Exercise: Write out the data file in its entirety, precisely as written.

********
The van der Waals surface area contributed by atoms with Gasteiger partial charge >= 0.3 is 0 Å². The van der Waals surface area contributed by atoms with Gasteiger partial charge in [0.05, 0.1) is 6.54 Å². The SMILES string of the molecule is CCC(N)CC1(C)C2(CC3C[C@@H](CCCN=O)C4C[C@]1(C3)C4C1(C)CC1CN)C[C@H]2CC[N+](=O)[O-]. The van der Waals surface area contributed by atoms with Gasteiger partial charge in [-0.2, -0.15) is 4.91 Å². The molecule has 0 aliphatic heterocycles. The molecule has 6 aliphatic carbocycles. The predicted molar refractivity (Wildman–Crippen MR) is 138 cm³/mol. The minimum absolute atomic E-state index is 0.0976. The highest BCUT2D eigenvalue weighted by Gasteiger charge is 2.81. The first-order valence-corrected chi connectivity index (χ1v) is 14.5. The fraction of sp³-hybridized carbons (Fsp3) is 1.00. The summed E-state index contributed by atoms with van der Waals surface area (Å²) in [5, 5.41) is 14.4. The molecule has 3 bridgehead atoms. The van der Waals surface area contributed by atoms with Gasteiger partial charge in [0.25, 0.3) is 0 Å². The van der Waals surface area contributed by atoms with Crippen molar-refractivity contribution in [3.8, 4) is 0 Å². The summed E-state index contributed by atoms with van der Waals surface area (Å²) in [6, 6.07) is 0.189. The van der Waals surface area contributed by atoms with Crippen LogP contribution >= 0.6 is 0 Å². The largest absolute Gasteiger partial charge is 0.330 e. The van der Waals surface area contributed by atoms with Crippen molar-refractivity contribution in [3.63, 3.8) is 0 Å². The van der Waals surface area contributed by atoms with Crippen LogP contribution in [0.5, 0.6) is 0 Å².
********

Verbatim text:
The van der Waals surface area contributed by atoms with Gasteiger partial charge >= 0.3 is 0 Å². The van der Waals surface area contributed by atoms with Gasteiger partial charge in [0.05, 0.1) is 6.54 Å². The SMILES string of the molecule is CCC(N)CC1(C)C2(CC3C[C@@H](CCCN=O)C4C[C@]1(C3)C4C1(C)CC1CN)C[C@H]2CC[N+](=O)[O-]. The van der Waals surface area contributed by atoms with Gasteiger partial charge in [-0.2, -0.15) is 4.91 Å². The molecule has 0 aliphatic heterocycles. The molecule has 6 aliphatic carbocycles. The predicted molar refractivity (Wildman–Crippen MR) is 138 cm³/mol. The minimum absolute atomic E-state index is 0.0976. The highest BCUT2D eigenvalue weighted by Gasteiger charge is 2.81. The first-order valence-corrected chi connectivity index (χ1v) is 14.5. The fraction of sp³-hybridized carbons (Fsp3) is 1.00. The summed E-state index contributed by atoms with van der Waals surface area (Å²) in [5, 5.41) is 14.4. The molecule has 3 bridgehead atoms. The van der Waals surface area contributed by atoms with Gasteiger partial charge in [0.25, 0.3) is 0 Å². The van der Waals surface area contributed by atoms with Crippen molar-refractivity contribution in [3.8, 4) is 0 Å². The summed E-state index contributed by atoms with van der Waals surface area (Å²) in [6, 6.07) is 0.189. The van der Waals surface area contributed by atoms with Crippen LogP contribution >= 0.6 is 0 Å². The largest absolute Gasteiger partial charge is 0.330 e. The van der Waals surface area contributed by atoms with Crippen molar-refractivity contribution in [3.63, 3.8) is 0 Å². The van der Waals surface area contributed by atoms with Crippen LogP contribution in [0.5, 0.6) is 0 Å².